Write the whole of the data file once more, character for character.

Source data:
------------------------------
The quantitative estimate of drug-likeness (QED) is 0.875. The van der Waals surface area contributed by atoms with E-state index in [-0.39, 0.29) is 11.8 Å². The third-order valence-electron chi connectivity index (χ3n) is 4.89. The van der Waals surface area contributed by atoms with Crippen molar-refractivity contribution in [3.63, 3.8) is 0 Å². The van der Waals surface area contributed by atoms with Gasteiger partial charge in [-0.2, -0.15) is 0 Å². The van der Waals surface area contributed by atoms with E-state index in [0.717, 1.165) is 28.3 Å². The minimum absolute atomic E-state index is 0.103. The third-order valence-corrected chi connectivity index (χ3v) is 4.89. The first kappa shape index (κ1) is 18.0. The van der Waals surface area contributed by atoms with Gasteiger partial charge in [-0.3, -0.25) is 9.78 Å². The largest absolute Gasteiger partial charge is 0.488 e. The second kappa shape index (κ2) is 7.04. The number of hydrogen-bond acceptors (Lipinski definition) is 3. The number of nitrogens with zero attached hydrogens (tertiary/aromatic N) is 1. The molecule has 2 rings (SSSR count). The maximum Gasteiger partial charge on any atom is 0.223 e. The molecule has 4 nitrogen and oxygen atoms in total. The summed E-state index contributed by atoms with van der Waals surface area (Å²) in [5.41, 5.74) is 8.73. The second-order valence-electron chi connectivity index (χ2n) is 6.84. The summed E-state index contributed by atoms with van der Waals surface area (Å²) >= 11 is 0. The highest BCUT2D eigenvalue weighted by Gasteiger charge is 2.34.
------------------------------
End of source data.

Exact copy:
The quantitative estimate of drug-likeness (QED) is 0.875. The van der Waals surface area contributed by atoms with E-state index in [-0.39, 0.29) is 11.8 Å². The third-order valence-electron chi connectivity index (χ3n) is 4.89. The van der Waals surface area contributed by atoms with Crippen molar-refractivity contribution in [3.63, 3.8) is 0 Å². The van der Waals surface area contributed by atoms with Gasteiger partial charge in [-0.2, -0.15) is 0 Å². The van der Waals surface area contributed by atoms with E-state index in [0.717, 1.165) is 28.3 Å². The minimum absolute atomic E-state index is 0.103. The third-order valence-corrected chi connectivity index (χ3v) is 4.89. The first kappa shape index (κ1) is 18.0. The van der Waals surface area contributed by atoms with Gasteiger partial charge in [-0.3, -0.25) is 9.78 Å². The largest absolute Gasteiger partial charge is 0.488 e. The second kappa shape index (κ2) is 7.04. The number of hydrogen-bond acceptors (Lipinski definition) is 3. The number of nitrogens with zero attached hydrogens (tertiary/aromatic N) is 1. The molecule has 2 rings (SSSR count). The maximum Gasteiger partial charge on any atom is 0.223 e. The molecule has 4 nitrogen and oxygen atoms in total. The summed E-state index contributed by atoms with van der Waals surface area (Å²) in [5.41, 5.74) is 8.73. The second-order valence-electron chi connectivity index (χ2n) is 6.84. The summed E-state index contributed by atoms with van der Waals surface area (Å²) >= 11 is 0. The highest BCUT2D eigenvalue weighted by Gasteiger charge is 2.34.